Ontario Field Crop Report – August 24, 2022

Unexpected damage on Bt-RW hybrids can include goosenecking (left) and lodging due to significant root clipping caused by rootworm larvae and silk clipping by adults that impede pollination of the ear (right).

Continuous Corn and Bt Corn Rootworm Resistance

Unexpected damage on Bt rootworm (Bt-RW) hybrids – hybrids with below-ground protection – has been found in several fields and new counties this month. The damage includes significant stunting, root clipping, goosenecking, silk clipping and abundant rootworm adult populations mating and feeding (Figure 1). All of these are likely signs of rootworm resistance to Bt-RW proteins. This damage can be significantly amplified with lack of rain and/or following windstorms that result in significant plant lodging.

Figure 1. Unexpected damage on Bt-RW hybrids can include goosenecking (left) and lodging due to significant root clipping caused by rootworm larvae and silk clipping by adults that impede pollination of the ear (right).

All cases have been in fields of continuous corn for three or more years, where producers are relying solely on Bt- RW hybrids to manage corn rootworm. There have also been neighbouring fields adjacent to these fields experiencing similar issues, even in second year corn, due to resistant rootworm adults moving into their fields too.

What producers might not realize is that they are not only losing quantities of feed but also quality in these problem fields. It is not just an agronomic problem; this is also a feed supply problem.  Plants with significant root clipping are not able to effectively transport nutrients, reducing the amount and quality of plant material harvested. Yield loss is already happening a few years before the damage becomes very evident. In addition, poorly pollinated ears from adults clipping the silks results in fewer kernels and smaller ears. If the field lodges before harvest, the flattened plants take more time to harvest; leaving some plants behind to avoid soil in the feed. By continuing to grow corn on corn and solely relying on Bt rootworm hybrids as the rootworm management tool, we are neglecting to manage the resistance issue, while also producing less and less quality feed for livestock.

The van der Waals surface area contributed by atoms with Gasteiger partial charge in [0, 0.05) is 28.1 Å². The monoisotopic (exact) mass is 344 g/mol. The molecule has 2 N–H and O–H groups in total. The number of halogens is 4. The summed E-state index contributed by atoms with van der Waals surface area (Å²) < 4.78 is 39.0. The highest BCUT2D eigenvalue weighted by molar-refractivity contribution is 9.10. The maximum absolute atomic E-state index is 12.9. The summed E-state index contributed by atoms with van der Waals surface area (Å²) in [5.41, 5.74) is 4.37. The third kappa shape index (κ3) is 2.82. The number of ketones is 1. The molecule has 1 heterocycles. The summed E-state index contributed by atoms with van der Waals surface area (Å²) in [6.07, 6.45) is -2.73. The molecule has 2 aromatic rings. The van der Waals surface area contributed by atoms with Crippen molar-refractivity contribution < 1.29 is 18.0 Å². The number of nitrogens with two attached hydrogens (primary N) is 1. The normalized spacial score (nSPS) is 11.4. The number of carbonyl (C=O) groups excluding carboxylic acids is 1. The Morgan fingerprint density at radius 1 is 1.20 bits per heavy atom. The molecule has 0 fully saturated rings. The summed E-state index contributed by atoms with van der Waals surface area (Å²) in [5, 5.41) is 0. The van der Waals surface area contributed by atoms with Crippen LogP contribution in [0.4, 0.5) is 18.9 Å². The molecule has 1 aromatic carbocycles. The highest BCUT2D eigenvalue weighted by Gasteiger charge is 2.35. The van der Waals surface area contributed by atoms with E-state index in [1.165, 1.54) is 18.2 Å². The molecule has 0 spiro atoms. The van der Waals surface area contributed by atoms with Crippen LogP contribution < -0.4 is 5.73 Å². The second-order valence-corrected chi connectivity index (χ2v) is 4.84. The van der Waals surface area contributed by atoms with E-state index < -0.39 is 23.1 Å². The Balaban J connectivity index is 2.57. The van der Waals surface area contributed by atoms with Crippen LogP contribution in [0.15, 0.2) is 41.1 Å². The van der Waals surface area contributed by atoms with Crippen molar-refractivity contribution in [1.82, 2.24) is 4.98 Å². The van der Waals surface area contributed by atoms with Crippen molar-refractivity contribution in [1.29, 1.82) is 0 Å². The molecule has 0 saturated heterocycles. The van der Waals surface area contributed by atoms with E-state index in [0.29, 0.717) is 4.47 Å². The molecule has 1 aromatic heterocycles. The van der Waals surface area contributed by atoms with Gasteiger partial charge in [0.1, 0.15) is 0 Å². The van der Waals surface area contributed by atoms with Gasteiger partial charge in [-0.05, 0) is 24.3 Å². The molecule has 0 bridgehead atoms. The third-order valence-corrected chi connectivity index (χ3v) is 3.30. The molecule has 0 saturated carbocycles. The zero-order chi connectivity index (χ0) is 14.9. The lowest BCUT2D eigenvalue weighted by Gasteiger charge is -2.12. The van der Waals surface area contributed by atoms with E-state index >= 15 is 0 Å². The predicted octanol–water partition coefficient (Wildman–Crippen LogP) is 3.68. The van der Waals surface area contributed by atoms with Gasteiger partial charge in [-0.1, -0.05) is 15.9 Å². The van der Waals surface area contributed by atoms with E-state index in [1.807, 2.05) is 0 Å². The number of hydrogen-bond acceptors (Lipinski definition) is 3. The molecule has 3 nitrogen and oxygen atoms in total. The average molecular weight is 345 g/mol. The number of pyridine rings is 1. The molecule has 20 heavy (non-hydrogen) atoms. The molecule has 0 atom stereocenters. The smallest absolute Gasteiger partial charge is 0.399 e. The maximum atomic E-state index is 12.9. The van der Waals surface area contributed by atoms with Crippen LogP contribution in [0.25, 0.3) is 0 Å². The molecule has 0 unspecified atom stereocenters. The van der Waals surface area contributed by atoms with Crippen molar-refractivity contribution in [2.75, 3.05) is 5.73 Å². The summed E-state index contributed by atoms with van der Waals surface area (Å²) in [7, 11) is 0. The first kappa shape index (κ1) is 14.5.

Switching to another  Bt-RW hybrid is not the solution. Once there is resistance to one of the Bt-RW proteins, rootworms are resistant to all other Bt-RW proteins used in other hybrids and brands. Moving to the new RNAi traited hybrids is also not the solution. The RNAi traits are paired with Bt traits as RNAi is not effective on its own. If populations are already resistant to the Bt-RW proteins that are paired with the RNAi trait, the RNAi trait is then a single mode of action and resistance can develop within one to three years. If we also lose the RNAi traits, we have no more transgenic corn options to turn to. Period. There are no new transgenic solutions coming down the pipeline in the next 5 to 10 years for rootworm management. We must  work to maintain what durability we have left for the Bt-RW hybrids, and not misuse the RNAi traits too.